I’ve been to football games before where drunk and belligerent fools made the experience less than family-friendly. Luckily, this wasn’t the case at our Lions game. The crowd was very lively and rawkus, but I didn’t see anyone being too out of control. Well, besides little KJ, I mean. He developed cranky toddleritis, so we had to leave before the game ended. This was for the good, as the Lions ended up losing in last-second, heartbreaking fashion. Beyond that, it was a solid afternoon of pigskin action, and I wouldn’t find checking out a Lions game again, in the future!
knocks me off my feet (to sleep)
Now, a good chunk of our 24 hours in Detroit was obviously dedicated to the Lions game. However, we still needed a place to rest our heads. If sports are the purpose of your trip, like ours, Ford Field, Comerica Park (where the Detroit Tigers play) and Little Caesars Arena (home of the Detroit Red Wings and Detroit Pistons) are located downtown. As such, it makes sense to try to stay downtown.
When looking into hotels, I found ones located in downtown Detroit to be a bit on the pricier side. For the most part, parking was an extra cost, too. The rates were not insignificant at that ($30 and up), especially if in and out privileges weren’t included. If you just plan on taking public transportation/taxis/Ubers around, this isn’t a big deal, of course. For us, it was potentially a costly issue.
We ended up staying at a Holiday Inn Express in Allen Park, Michigan, which is a 15 minute drive in the southwest direction from downtown Detroit. The room was about half the price of similarly rated rooms near Ford Field, plus free parking. This seemed to be typical of most hotels located outside of downtown, either in surrounding neighbourhoods or bordering cities. Speaking of that….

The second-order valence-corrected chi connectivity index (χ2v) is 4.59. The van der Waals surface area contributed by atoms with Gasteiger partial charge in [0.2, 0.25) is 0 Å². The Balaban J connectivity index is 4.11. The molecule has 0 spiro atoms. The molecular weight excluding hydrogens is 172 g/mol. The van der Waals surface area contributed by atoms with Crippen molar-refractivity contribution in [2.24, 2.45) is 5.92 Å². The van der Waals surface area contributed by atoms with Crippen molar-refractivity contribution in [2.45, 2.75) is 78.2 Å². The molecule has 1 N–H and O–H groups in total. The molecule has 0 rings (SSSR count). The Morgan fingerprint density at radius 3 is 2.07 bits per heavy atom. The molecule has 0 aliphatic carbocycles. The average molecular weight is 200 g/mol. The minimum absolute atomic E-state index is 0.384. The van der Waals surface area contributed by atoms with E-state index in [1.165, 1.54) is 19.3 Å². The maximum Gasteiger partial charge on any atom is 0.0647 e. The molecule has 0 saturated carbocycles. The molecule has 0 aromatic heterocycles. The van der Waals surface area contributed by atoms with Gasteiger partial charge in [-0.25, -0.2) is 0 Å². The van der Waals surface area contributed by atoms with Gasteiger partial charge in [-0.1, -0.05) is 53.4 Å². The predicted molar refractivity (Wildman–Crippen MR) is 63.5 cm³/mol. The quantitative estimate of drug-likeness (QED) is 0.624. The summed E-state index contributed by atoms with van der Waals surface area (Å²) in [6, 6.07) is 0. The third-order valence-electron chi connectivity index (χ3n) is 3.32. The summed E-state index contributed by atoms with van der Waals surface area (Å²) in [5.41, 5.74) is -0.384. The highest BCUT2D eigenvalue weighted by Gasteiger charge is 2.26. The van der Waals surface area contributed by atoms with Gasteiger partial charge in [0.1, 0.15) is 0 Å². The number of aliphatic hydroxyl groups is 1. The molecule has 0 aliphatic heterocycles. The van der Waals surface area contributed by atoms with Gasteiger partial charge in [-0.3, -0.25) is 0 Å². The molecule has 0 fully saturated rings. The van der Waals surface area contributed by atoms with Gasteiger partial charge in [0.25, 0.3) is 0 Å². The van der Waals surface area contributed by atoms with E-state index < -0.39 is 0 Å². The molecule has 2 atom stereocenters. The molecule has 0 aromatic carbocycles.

WHAT’S GOIN’ ON (in detroit)?
Look, man, there’s no way to sugarcoat it. Detroit is known for being a violent, unsafe city. When looking up hotels, I did do location research, too, to see what the crime vibe was like. I’m not trying to perpetuate any stereotypes. I’m just saying, in my case, a van with Canadian license plates, not in Canada, just screams tourist. This can be a petty criminal’s dream in any city with unreputable areas. It’s a good idea to be cognisant of these areas.
stop! in the name of the love of sightseeing!
When driving through, and walking around, downtown Detroit, the efforts to revitalize this neighbourhood were noticeable. Contemporary looking buildings are numerous, and beautiful artwork dots the streets. While the weather was too rainy for them on our visit, the Detroit Riverfront and Campus Meritus Park looked like fun places to take the family for some outdoor quality time. There were many theatres and concert venues downtown, too, which I guess is to be expected from a city with a rich music history like Motown.
Once you start to venture outside of downtown, things in the city start to look more….gritty, for lack of a better term. Some of the more popular tourist spots are sprinkled all over the town, which allows you to see the grittiness up close. If you only have 24 hours in Detroit, hitting up at least one of the tourist attractions really is a must, though.